Friday, August 15, 2014

Reading Macroanalysis 5: An Interlude on Scale: Micro, Meso, and Macro

Before moving on to the last two major chapters, “Theme” (8), and “Influence” (9), I want to pause a bit and think about scale as I discussed it Toward a Computational Historicism. Part 1: Discourse and Conceptual Topology and a consequent Working Paper on Digital Historicism. While Jockers focuses on the macroscale, large populations of texts, he is also working at the mesoscale or the individual text, and his analytical work implies microscale phenomena.

From Micro to Meso: Paths in a Network

It has become common for cognitive scientists to think of the mind as a cognitive, or associative, network:


The nodes represent concepts, or even words, while the arcs or edges represent relations. We can now think of an utterance or a written statement as taking a path through the network:


An entire novel is simply a very long path, one that will pass through a large area of the network and that will go through various subnetworks many times, often along different paths and orientations.

Let us posit that the way an author moves through the net is the author’s style. The function words that are so very useful as features in identifying style can be thought of as regulating movement from one node (content) to another. That’s why they are so very useful in stylistic analysis.

No matter what you write about, you have to use those function words. Your choice of content words varies as your topic varies, but the set of function words is quite limited and you have to draw from that set regardless of topic. That is to say, while an author has to navigate many different subnetworks, that is, many different topics, the way they navigate each subnetwork is pretty much the same.

But why should that signal also be an individual one? Because, as the saying goes, there are many ways to skin a cat. That is, there are many ways to construct sentences and paragraphs about any given topic. Different writers will choose different ways of so doing.

Let’s now push that one step further. Following the psychoanalyst, Roy Lichstenstein, Norman Holland argues that each of us possess an identity theme, which he has recently identified with brain systems, thus grounding it in biology. By the time a given individual has become a writer he or she will have, of course, been shaped by culture and society. And so we have this diagram:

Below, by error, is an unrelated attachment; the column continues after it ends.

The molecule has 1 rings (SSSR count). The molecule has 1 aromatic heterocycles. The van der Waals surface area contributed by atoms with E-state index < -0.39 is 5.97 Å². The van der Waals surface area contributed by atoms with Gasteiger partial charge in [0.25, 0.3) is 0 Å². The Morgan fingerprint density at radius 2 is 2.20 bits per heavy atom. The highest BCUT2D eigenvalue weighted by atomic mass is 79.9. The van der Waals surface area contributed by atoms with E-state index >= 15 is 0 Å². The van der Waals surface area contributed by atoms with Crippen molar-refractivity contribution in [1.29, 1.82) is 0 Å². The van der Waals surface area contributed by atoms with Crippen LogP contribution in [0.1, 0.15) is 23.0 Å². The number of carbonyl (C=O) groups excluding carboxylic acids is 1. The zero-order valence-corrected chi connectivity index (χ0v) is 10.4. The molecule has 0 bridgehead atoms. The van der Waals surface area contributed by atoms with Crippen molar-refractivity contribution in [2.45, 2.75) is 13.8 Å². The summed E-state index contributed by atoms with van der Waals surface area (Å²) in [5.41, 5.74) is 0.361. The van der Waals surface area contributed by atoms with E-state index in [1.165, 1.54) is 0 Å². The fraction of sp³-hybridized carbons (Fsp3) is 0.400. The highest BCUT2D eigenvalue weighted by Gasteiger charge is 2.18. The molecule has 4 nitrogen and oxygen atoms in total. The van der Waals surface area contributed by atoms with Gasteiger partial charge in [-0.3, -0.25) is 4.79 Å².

writers mind brain

When Jockers is identifying an author’s style, he’s doing so at the level of the text, at the mesoscale. But the phenomenon he’s examining is the result of processes at the microscale.

From Micro to Macro: Patterns in Networks

Cognitive scientists have also identified patterned subnetworks, where each subnetwork is about a specific topic or general idea:


In this case the two highlighted areas represent two different subnetworks. And here, for example, is the network I designed for the concept of shame when I was working on Shakespeare’s Sonnet 129:

Shame s129 mln76

Now, in my work on computational historicism I’ve suggested that the topics recovered through mescoscale topic analysis may well reflect the presence these microscale patterns in the cognitive networks of individual authors. It’s these networks that cause certain words to ‘travel’ or ‘hang’ together in a given text–where we can think of cause in the sense of formal cause. So, here’s the SIN SHAME AND REPENTENCE topic that Jockers identified in his collection of novels:

sin shame repent

And here’s the SHAME AND ANGER topic:

shame anger

[You can examine these topics on line here.]

If you examine those clusters of words I think you’ll find yourself in the world of Shakespeare sonnet:
Th' expence of Spirit in a waste of shame
Is lust in action, and till action, lust
Is perjurd, murdrous, blouddy full of blame,
Savage, extreame, rude, cruell, not to trust,
Injoy'd no sooner but dispised straight,
Past reason hunted, and no sooner had
Past reason hated as a swollowed bayt,
On purpose layd to make the taker mad.
Made In pursut and in possession so,
Had, having, and in quest, to have extreame,
A blisse in proofe and provd and very wo,
Before a joy proposd behind a dreame,
       All this the world well knowes yet none knowes well,
       To shun the heaven that leads men to this hell.
Note, though, that not all of the topics Jockers identifies can be accounted for in this way. One of the topics in his corpus, for example, is Irish dialect:

Irish Dialect

There is little reason to think that all the terms in this topic are held together by the same kind of network structure that governs shame, or, for that matter, such a mundane activity as getting a meal at a restaurant. We’ve got a different kind of microscale process operating in the case of this Irish dialect topic.

I’ve got two points in mind. First, Jockers is examining a macroscale object, a corpus of 1000s of texts written during the course of the 19th Century, but that object is the result of microscale processes massively distributed in time and space: the lives of those many authors and, by implication, of their readers. Second, though Jockers’ work comes out of the corpus linguistics and machine learning that arose in the last two decades (plus an older tradition of stylometrics), it has a natural affinity, if you will, for the kinds of hand-crafted cognitive models characteristic of an older tradition in computational linguistics and AI, namely those network models. They belong in the same larger conceptual universe, that of the human sciences in the 21st Century.

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